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Steps to be taken for use of laboratory during school hours: 1.

Start by scheduling the priority grades and subjects: · Count the number of periods per week that are available for the GoL laboratory (eg 29 periods in a Primary school that has 55 minute periods and 53 periods in a school that has 30 minute periods) · Calculate the number of periods needed to allow for approximately an hour per week for a priority subject (eg 1 period if the school has 55 minute periods or 2 periods if the school has 30 minute periods) · Count the number of classes in the school per priority grade (eg 3 x Grade 6 classes and 3 x Grade 7 classes) · Count the number of periods for each priority grade to have the required periods for the priority subjects (eg 2 periods per week for each Grade 6 class for English –CL and 2 periods per week for each Grade 7 class for Maths – CL) · Multiply the number of periods required per subject per grade by the number of classes in the grade (eg 3 x Grade 6 classes requiring 2 x 30 minute periods for English –CL = 6 periods; 3 x Grade 7 classes requiring 2 x 30 minute periods for Maths –CL = 6 periods. Total required = 12 x 30 minute periods per week)

2.

Calculate how many periods are left after the priority grades and subjects have been allocated (eg the school has 53 x 30 minute periods per week minus the 12 required for the 2 priority grades = 41 x 30 minute periods available)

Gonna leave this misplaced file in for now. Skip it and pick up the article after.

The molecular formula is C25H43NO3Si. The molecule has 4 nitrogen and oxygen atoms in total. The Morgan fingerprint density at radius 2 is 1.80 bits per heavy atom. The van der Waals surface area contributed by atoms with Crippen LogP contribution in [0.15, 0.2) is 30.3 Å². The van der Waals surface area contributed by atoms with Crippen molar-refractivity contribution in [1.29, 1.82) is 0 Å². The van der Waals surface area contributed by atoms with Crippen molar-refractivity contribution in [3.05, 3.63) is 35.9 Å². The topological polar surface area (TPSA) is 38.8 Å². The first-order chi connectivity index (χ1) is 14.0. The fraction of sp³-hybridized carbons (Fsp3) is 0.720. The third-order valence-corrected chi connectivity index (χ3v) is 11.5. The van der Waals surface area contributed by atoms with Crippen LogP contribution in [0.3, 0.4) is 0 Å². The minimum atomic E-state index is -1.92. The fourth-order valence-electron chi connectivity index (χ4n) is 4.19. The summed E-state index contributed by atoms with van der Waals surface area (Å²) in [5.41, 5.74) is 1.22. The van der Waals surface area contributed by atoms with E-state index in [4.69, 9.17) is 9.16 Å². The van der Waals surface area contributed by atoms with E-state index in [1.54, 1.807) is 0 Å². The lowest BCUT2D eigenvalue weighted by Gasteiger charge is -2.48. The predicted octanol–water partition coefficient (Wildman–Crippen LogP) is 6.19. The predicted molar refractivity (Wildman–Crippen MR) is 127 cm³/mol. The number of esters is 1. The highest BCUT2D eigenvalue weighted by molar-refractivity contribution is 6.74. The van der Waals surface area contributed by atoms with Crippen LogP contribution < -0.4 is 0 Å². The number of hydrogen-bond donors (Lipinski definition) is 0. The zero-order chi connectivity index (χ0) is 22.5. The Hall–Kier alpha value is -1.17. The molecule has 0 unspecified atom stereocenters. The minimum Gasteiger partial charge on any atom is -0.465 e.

3.

Decide how the school will use these remaining periods. For example 1 The remaining periods can be allocated to classes identified as 2nd priority by the province 2 The remaining periods can be left open to be booked by other teachers or learners 3 The remaining periods can be used for all other classes in the school to be given specific computer skills training (“Computer Literacy”). In this case, · Count the number of classes in the school (a typical primary school in Gauteng has approx 750 learners and 21 classes and a typical Secondary school has approx 1200 learners and 30 classes) · Calculate whether there are sufficient periods available to accommodate all classes (eg if there are 41 periods available and there are 21 classes in the school, it is possible to accommodate all classes) · If there are sufficient periods, then schedule a period for each class into the timetable. · If there are not sufficient periods, then the school will have to decide on its own priorities and schedule those.

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EXAMPLES

5.7 PRIORITIES

TABL E 14: PRIORITIES FOR TIMET ABL ING FOR GOL L ABORATORIES 2011 – 2013

Primary schools 1st priority

Primary schools 2nd priority*

Secondary schools 1st priority

Secondary schools 2nd priority*

2011

6&7

5 (and 4 if possible)

9 and 12

11

2012

4, 5 & 7

9 & 12

11 (and 10 if possible)

9 & 12

11 (and 10 if possible)

Year

6 6 (and 5 if 2013 3,4 & 7 possible) *To be considered if the school has sufficient resources

Subjects English and/or Mathematics

Time per subject per week 1 hour per subject, preferably in a continuous period